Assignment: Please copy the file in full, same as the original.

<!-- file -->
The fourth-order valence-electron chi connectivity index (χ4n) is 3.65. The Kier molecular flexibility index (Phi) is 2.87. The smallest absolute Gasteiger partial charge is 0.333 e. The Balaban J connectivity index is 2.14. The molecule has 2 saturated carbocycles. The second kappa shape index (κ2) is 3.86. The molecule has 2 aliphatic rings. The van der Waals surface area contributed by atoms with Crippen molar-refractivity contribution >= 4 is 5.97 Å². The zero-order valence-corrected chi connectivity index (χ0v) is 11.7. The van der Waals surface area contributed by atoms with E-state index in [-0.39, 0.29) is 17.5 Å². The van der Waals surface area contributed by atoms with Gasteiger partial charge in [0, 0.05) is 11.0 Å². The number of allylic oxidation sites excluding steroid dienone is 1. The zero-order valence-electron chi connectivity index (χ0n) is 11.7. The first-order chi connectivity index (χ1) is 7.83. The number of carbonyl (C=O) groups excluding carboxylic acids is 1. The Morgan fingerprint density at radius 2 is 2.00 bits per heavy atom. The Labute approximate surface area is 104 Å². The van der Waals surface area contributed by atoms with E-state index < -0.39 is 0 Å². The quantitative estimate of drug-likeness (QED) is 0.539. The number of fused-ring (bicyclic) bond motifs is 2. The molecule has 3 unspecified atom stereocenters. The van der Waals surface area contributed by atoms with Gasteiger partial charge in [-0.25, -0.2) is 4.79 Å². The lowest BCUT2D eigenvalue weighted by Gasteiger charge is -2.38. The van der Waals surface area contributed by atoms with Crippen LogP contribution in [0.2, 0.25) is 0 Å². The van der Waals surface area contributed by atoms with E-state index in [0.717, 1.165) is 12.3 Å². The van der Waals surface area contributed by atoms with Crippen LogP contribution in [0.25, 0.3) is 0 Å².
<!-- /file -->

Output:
The fourth-order valence-electron chi connectivity index (χ4n) is 3.65. The Kier molecular flexibility index (Phi) is 2.87. The smallest absolute Gasteiger partial charge is 0.333 e. The Balaban J connectivity index is 2.14. The molecule has 2 saturated carbocycles. The second kappa shape index (κ2) is 3.86. The molecule has 2 aliphatic rings. The van der Waals surface area contributed by atoms with Crippen molar-refractivity contribution >= 4 is 5.97 Å². The zero-order valence-corrected chi connectivity index (χ0v) is 11.7. The van der Waals surface area contributed by atoms with E-state index in [-0.39, 0.29) is 17.5 Å². The van der Waals surface area contributed by atoms with Gasteiger partial charge in [0, 0.05) is 11.0 Å². The number of allylic oxidation sites excluding steroid dienone is 1. The zero-order valence-electron chi connectivity index (χ0n) is 11.7. The first-order chi connectivity index (χ1) is 7.83. The number of carbonyl (C=O) groups excluding carboxylic acids is 1. The Morgan fingerprint density at radius 2 is 2.00 bits per heavy atom. The Labute approximate surface area is 104 Å². The van der Waals surface area contributed by atoms with E-state index < -0.39 is 0 Å². The quantitative estimate of drug-likeness (QED) is 0.539. The number of fused-ring (bicyclic) bond motifs is 2. The molecule has 3 unspecified atom stereocenters. The van der Waals surface area contributed by atoms with Gasteiger partial charge in [-0.25, -0.2) is 4.79 Å². The lowest BCUT2D eigenvalue weighted by Gasteiger charge is -2.38. The van der Waals surface area contributed by atoms with Crippen LogP contribution in [0.2, 0.25) is 0 Å². The van der Waals surface area contributed by atoms with E-state index in [0.717, 1.165) is 12.3 Å². The van der Waals surface area contributed by atoms with Crippen LogP contribution in [0.25, 0.3) is 0 Å².